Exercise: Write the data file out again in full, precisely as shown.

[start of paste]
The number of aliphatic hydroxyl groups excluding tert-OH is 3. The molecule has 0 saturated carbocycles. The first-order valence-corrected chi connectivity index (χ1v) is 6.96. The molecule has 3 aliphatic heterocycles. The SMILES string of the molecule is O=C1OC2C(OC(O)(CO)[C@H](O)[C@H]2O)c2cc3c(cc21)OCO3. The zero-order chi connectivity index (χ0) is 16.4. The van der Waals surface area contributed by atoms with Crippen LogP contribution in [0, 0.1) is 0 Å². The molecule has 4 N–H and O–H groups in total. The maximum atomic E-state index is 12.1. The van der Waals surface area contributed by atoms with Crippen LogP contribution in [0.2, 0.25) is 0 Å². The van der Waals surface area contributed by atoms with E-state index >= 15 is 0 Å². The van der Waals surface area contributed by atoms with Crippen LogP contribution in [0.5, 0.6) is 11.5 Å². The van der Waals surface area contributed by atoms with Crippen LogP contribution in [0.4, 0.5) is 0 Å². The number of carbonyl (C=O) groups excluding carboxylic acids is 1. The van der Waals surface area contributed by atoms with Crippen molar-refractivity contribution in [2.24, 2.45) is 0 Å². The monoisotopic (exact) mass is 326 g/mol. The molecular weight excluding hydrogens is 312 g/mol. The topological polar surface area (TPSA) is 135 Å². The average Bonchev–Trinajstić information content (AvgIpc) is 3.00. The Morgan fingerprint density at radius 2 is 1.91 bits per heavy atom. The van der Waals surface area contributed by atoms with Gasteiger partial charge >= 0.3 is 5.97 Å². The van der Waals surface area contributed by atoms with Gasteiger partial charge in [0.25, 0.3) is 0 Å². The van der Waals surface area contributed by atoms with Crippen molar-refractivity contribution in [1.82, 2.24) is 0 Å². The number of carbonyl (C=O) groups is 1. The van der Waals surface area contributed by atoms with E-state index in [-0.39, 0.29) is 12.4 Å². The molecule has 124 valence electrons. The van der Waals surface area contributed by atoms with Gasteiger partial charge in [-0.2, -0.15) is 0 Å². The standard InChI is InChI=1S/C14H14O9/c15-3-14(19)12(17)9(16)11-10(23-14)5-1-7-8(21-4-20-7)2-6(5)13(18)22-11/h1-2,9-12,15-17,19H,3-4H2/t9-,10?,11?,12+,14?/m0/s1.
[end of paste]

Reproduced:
The number of aliphatic hydroxyl groups excluding tert-OH is 3. The molecule has 0 saturated carbocycles. The first-order valence-corrected chi connectivity index (χ1v) is 6.96. The molecule has 3 aliphatic heterocycles. The SMILES string of the molecule is O=C1OC2C(OC(O)(CO)[C@H](O)[C@H]2O)c2cc3c(cc21)OCO3. The zero-order chi connectivity index (χ0) is 16.4. The van der Waals surface area contributed by atoms with Crippen LogP contribution in [0, 0.1) is 0 Å². The molecule has 4 N–H and O–H groups in total. The maximum atomic E-state index is 12.1. The van der Waals surface area contributed by atoms with Crippen LogP contribution in [0.2, 0.25) is 0 Å². The van der Waals surface area contributed by atoms with E-state index >= 15 is 0 Å². The van der Waals surface area contributed by atoms with Crippen LogP contribution in [0.5, 0.6) is 11.5 Å². The van der Waals surface area contributed by atoms with Crippen LogP contribution in [0.4, 0.5) is 0 Å². The number of carbonyl (C=O) groups excluding carboxylic acids is 1. The van der Waals surface area contributed by atoms with Crippen molar-refractivity contribution in [2.24, 2.45) is 0 Å². The monoisotopic (exact) mass is 326 g/mol. The molecular weight excluding hydrogens is 312 g/mol. The topological polar surface area (TPSA) is 135 Å². The average Bonchev–Trinajstić information content (AvgIpc) is 3.00. The Morgan fingerprint density at radius 2 is 1.91 bits per heavy atom. The van der Waals surface area contributed by atoms with Gasteiger partial charge >= 0.3 is 5.97 Å². The van der Waals surface area contributed by atoms with Gasteiger partial charge in [0.25, 0.3) is 0 Å². The van der Waals surface area contributed by atoms with Crippen molar-refractivity contribution in [1.82, 2.24) is 0 Å². The number of carbonyl (C=O) groups is 1. The van der Waals surface area contributed by atoms with E-state index in [-0.39, 0.29) is 12.4 Å². The molecule has 124 valence electrons. The van der Waals surface area contributed by atoms with Gasteiger partial charge in [-0.2, -0.15) is 0 Å². The standard InChI is InChI=1S/C14H14O9/c15-3-14(19)12(17)9(16)11-10(23-14)5-1-7-8(21-4-20-7)2-6(5)13(18)22-11/h1-2,9-12,15-17,19H,3-4H2/t9-,10?,11?,12+,14?/m0/s1.